How will selecting surrogate species impact the Service’s budget and performance goals? What if the surrogate species is a State-managed species?

Surrogate species selection will be used as the basis for conservation planning within specified geographic areas. Service budget decisions and performance accountability will be informed and guided by landscape conservation strategies and actions to be developed through these regional conservation planning efforts. This will enable the Service to be more accountable and transparent to partners and stakeholders by connecting our work to meaningful biological goals identified in the field. Aligning our organizational and business management practices to support our work on the ground related to species viability and sustainability will help the Service make more cost-effective conservation decisions and investments in the future. We believe that by focusing resources on implementing conservation strategies that support the ecological conditions of the surrogate species, the needs of a larger set of species characteristics will be met – regardless of whether they are State- or federally managed species.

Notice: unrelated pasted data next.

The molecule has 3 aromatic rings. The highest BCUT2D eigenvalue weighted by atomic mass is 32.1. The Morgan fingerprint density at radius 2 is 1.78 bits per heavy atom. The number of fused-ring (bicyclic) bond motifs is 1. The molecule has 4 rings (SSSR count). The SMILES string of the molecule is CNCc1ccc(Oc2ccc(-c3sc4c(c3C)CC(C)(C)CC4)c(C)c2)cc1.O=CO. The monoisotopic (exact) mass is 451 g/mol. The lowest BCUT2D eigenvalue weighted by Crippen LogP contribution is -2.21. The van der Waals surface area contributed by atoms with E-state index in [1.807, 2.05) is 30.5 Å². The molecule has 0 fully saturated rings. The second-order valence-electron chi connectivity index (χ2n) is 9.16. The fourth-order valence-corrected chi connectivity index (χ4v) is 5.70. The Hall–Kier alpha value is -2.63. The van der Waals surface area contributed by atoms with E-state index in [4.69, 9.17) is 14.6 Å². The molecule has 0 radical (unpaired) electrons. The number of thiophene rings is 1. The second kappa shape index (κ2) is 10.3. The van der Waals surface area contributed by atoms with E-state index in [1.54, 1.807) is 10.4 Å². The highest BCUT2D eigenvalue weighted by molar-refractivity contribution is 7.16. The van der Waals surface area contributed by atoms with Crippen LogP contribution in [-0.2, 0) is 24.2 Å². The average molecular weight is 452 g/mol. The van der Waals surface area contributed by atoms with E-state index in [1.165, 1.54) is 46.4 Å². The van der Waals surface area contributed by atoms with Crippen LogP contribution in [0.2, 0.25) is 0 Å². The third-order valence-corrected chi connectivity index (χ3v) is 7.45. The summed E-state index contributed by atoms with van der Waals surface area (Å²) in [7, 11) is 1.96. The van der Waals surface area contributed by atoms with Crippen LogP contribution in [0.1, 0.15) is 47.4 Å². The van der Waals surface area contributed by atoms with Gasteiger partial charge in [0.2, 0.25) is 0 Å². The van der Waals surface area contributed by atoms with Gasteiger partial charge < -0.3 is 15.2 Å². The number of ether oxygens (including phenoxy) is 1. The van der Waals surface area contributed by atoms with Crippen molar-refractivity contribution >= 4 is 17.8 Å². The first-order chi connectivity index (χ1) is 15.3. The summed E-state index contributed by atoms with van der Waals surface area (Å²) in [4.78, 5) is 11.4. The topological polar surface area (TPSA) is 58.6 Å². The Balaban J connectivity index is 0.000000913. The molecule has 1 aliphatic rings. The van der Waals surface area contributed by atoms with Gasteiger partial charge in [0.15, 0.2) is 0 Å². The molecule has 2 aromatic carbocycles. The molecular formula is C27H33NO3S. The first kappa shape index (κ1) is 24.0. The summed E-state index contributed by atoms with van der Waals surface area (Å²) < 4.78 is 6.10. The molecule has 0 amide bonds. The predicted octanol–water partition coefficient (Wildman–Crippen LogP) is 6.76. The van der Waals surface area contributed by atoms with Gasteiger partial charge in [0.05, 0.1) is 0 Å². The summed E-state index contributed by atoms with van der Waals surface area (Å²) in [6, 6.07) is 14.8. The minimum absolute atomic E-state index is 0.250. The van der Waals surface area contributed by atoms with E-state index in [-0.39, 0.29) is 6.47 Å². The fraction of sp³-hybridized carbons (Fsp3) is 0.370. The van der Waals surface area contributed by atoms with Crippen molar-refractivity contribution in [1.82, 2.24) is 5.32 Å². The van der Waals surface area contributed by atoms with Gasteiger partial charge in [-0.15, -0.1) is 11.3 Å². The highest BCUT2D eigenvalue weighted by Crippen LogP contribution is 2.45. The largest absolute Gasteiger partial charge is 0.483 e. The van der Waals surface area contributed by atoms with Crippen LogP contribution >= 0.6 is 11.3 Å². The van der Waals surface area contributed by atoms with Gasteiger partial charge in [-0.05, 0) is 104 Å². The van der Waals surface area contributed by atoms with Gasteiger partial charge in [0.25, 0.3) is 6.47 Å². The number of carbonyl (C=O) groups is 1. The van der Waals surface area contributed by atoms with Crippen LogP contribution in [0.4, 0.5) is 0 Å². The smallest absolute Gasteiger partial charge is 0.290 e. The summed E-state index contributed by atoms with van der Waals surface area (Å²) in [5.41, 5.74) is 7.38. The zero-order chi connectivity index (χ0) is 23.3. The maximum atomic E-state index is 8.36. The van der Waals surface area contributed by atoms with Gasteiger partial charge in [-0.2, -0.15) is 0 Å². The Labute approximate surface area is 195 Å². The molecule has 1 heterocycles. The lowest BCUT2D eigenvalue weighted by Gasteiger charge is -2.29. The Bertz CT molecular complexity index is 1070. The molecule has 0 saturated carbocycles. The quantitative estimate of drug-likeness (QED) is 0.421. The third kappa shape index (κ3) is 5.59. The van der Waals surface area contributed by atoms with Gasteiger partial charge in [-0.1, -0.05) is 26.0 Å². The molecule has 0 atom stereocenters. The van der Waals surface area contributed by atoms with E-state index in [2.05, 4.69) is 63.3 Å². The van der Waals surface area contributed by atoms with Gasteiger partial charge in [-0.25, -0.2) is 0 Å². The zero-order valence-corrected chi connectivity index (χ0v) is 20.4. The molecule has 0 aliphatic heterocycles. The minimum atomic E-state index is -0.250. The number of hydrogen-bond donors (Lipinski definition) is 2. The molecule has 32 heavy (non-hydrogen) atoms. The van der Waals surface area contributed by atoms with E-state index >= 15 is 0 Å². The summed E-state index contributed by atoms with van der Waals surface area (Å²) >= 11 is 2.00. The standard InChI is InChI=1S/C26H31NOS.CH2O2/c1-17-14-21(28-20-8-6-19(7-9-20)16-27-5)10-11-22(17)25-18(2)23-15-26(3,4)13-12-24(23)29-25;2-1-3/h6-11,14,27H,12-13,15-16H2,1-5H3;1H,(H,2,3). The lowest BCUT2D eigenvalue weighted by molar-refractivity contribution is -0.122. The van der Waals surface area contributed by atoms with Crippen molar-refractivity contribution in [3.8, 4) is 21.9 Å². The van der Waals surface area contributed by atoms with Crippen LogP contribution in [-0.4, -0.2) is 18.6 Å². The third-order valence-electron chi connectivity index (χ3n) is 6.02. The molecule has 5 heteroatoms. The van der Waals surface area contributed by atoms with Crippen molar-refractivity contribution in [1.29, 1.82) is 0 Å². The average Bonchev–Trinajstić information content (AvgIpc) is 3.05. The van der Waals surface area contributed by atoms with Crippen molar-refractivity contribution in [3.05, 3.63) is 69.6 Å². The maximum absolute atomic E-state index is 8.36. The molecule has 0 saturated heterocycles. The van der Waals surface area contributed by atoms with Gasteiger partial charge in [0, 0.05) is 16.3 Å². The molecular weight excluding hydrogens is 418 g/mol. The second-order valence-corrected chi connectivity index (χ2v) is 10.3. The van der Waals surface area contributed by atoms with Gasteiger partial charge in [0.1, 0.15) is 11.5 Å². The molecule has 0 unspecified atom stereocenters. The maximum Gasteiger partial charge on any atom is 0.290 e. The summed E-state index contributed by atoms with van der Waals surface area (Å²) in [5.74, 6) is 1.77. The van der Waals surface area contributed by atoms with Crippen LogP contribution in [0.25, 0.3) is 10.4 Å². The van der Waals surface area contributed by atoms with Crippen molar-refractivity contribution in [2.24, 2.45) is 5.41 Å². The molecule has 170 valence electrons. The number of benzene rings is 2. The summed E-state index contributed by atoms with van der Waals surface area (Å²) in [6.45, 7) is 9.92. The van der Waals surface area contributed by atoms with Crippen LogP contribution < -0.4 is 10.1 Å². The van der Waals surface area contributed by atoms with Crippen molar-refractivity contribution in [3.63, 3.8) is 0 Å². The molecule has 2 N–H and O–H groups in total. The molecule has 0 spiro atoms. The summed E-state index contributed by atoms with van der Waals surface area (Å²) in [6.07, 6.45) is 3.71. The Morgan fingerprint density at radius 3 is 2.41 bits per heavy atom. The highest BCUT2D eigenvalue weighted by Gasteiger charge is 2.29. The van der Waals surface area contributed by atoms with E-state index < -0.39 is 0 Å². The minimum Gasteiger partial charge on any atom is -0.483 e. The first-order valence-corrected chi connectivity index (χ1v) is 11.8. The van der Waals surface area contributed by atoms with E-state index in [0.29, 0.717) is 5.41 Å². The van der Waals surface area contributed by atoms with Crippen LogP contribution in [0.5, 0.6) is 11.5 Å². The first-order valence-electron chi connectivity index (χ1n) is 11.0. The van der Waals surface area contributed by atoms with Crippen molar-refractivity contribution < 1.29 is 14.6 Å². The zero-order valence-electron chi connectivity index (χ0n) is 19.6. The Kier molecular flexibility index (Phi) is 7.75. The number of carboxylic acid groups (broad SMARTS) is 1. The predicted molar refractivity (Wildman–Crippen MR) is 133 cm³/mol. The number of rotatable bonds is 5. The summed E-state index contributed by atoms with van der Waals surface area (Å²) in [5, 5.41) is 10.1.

How does the Service view the States’ role in this process?

It is not the purview of the Service to define the roles of States in this process.  Rather, we envision both the Service and States working together to define and achieve common biological goals leading to landscapes capable of supporting sustainable populations of fish, wildlife and plants while also providing for the needs of people.

Will the surrogate species process affect any of the State grants priorities or where funding will be directed in the future?